By Sean Connolly
One:Ten Communications launched its new web site for Ave Maria Press (avemariapress.com) on January 26. One:Ten (onetencommunications.com) built the site to provide a powerful Internet presence for Ave Maria at a time when technology is rapidly changing the publishing world.
Ave Maria president Tom Grady says the new site advances his company’s efforts to sell more books online and to promote online supplements for their books. The press sold 900,000 books in 2010, including Catholic high school religion textbooks, books on spirituality, resources for parish ministry and, increasingly, e-books and other digital content. Ave Maria is a 144-year-old Catholic publishing house founded by the Congregation of Holy Cross and located in Notre Dame, Indiana.
“Ave Maria came to us at a time when both publishing and education are standing at a crossroads because of the Internet,” says David Salmon (South Bend), One:Ten’s president. “This new web site puts them in a strong position to serve their current market and to benefit from future Internet-driven changes. We’re very grateful that they entrusted us with the creation of this important component of their business, and we look forward to expanding our partnership.”
One:Ten, based in South Bend, is the division of the LaSalle Company that builds web sites for businesses and specializes in serving the needs of publishers. The company has grown to 10 employees since its founding in 2006.
“One:Ten did more for us than we thought was possible,” Mr. Grady says. “I can’t imagine a more hardworking, creative, diligent and above all patient group of people.”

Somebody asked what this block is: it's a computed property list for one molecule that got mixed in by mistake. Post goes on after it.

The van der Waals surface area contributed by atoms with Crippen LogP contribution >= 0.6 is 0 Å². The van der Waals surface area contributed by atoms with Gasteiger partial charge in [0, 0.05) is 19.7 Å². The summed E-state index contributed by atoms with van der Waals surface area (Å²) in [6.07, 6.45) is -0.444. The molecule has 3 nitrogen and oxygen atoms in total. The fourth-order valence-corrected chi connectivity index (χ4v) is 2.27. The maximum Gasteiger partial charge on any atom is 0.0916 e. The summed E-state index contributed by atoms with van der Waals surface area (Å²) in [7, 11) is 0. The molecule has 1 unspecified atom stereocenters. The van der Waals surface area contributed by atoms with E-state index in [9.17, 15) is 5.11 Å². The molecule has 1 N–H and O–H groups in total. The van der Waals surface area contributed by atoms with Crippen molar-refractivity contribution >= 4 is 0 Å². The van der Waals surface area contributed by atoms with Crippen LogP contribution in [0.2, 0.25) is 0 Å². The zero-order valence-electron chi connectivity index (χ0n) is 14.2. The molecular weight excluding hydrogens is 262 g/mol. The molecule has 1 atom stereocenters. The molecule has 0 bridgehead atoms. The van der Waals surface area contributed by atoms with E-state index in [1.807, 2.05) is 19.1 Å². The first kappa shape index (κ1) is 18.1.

The new Ave Maria home page includes a carousel of moving book images, a banner with rotating ads, and news on company products, but the biggest innovation lies behind the scenes. One:Ten’s lead developer Jeremy Osterhouse designed features that give Ave Maria control over every aspect of their home page. Ave Maria employees can edit text and swap product information in and out of the page, and they have the power to alter the layout. The banner, carousel and other design elements can all be rearranged with a few mouse clicks.
“We wanted to be able to redesign the home page every day if we wanted to,” Mr. Grady says. “We wanted the look and feel of a daily newspaper.”
Click on a book image, and the site takes you to its product page. Alongside information about author, title and price are links to YouTube videos and interviews with authors, sneak peeks inside the book, related links and easy ways to spread the word about the book on social networks such as Facebook and Twitter.
Ave Maria provides students and teachers with free online supplements for many of its textbooks: classroom handouts, crossword puzzles, quizzes, PowerPoint presentations, even sample tests. “These resources are important to teachers and to our business,” says Mr. Grady. “We wanted them to be available in an attractive and clear way. One:Ten did that for us.”
Another key feature: when customers order books, the site can help determine what type of customers they are (parish, individual buyer, bookstore, etc.) and offer volume discounts and other special prices accordingly. This streamlines the ordering process, says Mr. Grady.
He adds that one of the major reasons he hired One:Ten was their roots in the religious education market as part of the LaSalle Company and their background as a Christian company. “It was terrific to work with a group of people who already understand our mission. We didn’t have to instruct them in what a Catholic high school is all about, what a parish is all about, what our books are all about. Many times, after they left our meetings, we would shake our heads in relief and talk about how glad we were to be working with them.”
One:Ten computer programmer Collin Anderson (South Bend) says the feeling was mutual: “One highlight for me was building a web site for another Christian business, knowing that we were moving the kingdom of God forward together.”
Project manager Laura Ficker (South Bend) adds that she appreciated the hard work, patience and thoroughness of the Ave Maria staff. “They were a perfect fit for working with us,” she says.